JOHNSON CREEK: 2012 STATE OF THE WATERSHED REPORT
Johnson Creek flows 26 miles from its headwaters near the Sandy River to its confluence with the Willamette River, passing through five cities (Gresham, Portland, Milwaukie, Damascus, and Happy Valley) and two counties (Clackamas and Multnomah) along the way. Once a favorite camping and fishing spot for Native people, the creek was degraded by decades of abuse when white settlers took over the landscape. For years, Johnson Creek was known primarily as an eyesore that frequently flooded. Over the last few decades a growing number of people have become determined to right past wrongs in the Johnson Creek Watershed and return the creek to something of its former natural glory. In the mid-1980s, a small grassroots group called the Friends of Johnson Creek (also known as the Johnson Creek Marching Band) began leading tours of Johnson Creek, highlighting it as a community asset. It was the first time that any group had portrayed Johnson Creek in a positive light publicly. These days the Johnson Creek Watershed Council is the official body that oversees the restoration, enhancement and protection of the creek.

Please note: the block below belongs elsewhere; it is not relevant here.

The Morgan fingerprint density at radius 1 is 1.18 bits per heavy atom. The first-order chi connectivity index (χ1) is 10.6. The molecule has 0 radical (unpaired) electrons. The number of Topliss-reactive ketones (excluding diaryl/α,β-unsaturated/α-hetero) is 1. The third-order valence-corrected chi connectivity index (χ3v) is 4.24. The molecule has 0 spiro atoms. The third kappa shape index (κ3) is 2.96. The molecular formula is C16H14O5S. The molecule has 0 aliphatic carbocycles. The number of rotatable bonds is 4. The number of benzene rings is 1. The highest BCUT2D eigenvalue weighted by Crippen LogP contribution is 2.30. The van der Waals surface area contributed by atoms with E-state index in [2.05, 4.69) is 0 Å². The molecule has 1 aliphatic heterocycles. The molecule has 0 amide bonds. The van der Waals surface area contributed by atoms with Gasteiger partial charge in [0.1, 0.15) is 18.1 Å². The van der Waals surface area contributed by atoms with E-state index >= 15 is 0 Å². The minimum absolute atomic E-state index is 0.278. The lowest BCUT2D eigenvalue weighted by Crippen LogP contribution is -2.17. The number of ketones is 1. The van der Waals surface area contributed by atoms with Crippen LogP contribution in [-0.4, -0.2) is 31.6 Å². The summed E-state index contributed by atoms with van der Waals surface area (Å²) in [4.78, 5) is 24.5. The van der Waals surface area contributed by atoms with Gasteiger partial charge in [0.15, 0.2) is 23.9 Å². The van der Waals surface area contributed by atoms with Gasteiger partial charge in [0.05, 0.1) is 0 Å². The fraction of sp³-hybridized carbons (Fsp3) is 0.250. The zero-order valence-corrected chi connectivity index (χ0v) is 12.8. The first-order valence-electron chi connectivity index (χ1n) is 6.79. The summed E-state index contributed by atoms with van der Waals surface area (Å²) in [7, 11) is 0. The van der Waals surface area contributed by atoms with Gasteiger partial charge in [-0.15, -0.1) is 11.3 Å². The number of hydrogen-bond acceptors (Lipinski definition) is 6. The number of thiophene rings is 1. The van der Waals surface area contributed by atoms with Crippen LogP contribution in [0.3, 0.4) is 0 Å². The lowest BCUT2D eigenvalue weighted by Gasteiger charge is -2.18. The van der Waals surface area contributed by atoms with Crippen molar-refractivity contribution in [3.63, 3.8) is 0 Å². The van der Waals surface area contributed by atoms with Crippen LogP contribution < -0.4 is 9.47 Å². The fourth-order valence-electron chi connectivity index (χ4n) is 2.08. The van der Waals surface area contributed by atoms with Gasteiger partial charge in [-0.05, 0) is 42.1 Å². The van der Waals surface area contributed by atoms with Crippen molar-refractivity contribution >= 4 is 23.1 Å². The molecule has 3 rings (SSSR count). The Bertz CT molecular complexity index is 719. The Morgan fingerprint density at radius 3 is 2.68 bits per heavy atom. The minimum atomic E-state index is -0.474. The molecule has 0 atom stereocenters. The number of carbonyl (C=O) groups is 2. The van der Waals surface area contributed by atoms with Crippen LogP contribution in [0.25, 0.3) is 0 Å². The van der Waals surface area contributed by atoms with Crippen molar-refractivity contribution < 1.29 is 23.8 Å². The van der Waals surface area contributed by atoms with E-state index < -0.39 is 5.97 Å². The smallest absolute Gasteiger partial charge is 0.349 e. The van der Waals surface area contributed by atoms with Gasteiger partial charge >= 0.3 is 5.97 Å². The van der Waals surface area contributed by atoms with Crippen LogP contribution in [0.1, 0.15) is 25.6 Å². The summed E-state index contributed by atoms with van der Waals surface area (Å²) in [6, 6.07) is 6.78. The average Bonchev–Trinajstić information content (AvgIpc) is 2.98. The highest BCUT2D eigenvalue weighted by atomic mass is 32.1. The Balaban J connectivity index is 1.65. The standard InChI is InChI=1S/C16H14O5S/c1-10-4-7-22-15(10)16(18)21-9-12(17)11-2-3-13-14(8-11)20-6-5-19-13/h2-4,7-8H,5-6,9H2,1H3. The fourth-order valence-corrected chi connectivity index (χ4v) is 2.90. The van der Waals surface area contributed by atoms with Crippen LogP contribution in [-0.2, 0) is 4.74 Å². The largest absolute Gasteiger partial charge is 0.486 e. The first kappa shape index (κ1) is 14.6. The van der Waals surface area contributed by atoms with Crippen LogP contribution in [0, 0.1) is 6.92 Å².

On this episode of Locus Focus we talk with Robin Jenkinson, JCWC Restoration Coordinator and author of the recent State of the Watershed Report for Johnson Creek, that looks at several areas of concern in the Johnson Creek Watershed: fish and wildlife, shade and temperature, streamflow, turbidity, pollution and a 2020 vision for the creek.